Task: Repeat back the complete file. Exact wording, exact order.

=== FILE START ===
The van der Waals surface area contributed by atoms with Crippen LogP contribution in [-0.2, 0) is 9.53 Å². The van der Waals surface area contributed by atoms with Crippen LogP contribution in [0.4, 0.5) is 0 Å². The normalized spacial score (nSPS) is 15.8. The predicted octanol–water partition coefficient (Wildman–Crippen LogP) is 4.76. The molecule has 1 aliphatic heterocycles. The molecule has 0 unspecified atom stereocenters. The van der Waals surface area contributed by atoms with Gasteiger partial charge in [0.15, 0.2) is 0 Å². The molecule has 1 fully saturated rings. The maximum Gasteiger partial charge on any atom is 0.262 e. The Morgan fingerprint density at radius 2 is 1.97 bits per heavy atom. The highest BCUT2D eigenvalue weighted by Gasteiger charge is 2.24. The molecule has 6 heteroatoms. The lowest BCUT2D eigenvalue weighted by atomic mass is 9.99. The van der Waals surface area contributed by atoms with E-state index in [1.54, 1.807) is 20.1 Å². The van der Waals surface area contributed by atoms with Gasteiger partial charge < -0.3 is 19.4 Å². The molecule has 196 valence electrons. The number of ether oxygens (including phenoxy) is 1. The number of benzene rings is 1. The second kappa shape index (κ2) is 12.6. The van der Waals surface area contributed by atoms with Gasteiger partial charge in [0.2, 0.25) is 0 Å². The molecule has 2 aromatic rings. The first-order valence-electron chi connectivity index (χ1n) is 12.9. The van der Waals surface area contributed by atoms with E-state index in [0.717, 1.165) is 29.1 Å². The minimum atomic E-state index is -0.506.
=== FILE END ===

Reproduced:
The van der Waals surface area contributed by atoms with Crippen LogP contribution in [-0.2, 0) is 9.53 Å². The van der Waals surface area contributed by atoms with Crippen LogP contribution in [0.4, 0.5) is 0 Å². The normalized spacial score (nSPS) is 15.8. The predicted octanol–water partition coefficient (Wildman–Crippen LogP) is 4.76. The molecule has 1 aliphatic heterocycles. The molecule has 0 unspecified atom stereocenters. The van der Waals surface area contributed by atoms with Gasteiger partial charge in [0.15, 0.2) is 0 Å². The molecule has 1 fully saturated rings. The maximum Gasteiger partial charge on any atom is 0.262 e. The Morgan fingerprint density at radius 2 is 1.97 bits per heavy atom. The highest BCUT2D eigenvalue weighted by Gasteiger charge is 2.24. The molecule has 6 heteroatoms. The lowest BCUT2D eigenvalue weighted by atomic mass is 9.99. The van der Waals surface area contributed by atoms with E-state index in [1.54, 1.807) is 20.1 Å². The van der Waals surface area contributed by atoms with Gasteiger partial charge < -0.3 is 19.4 Å². The molecule has 196 valence electrons. The number of ether oxygens (including phenoxy) is 1. The number of benzene rings is 1. The second kappa shape index (κ2) is 12.6. The van der Waals surface area contributed by atoms with Gasteiger partial charge in [0.2, 0.25) is 0 Å². The molecule has 2 aromatic rings. The first-order valence-electron chi connectivity index (χ1n) is 12.9. The van der Waals surface area contributed by atoms with E-state index in [0.717, 1.165) is 29.1 Å². The minimum atomic E-state index is -0.506.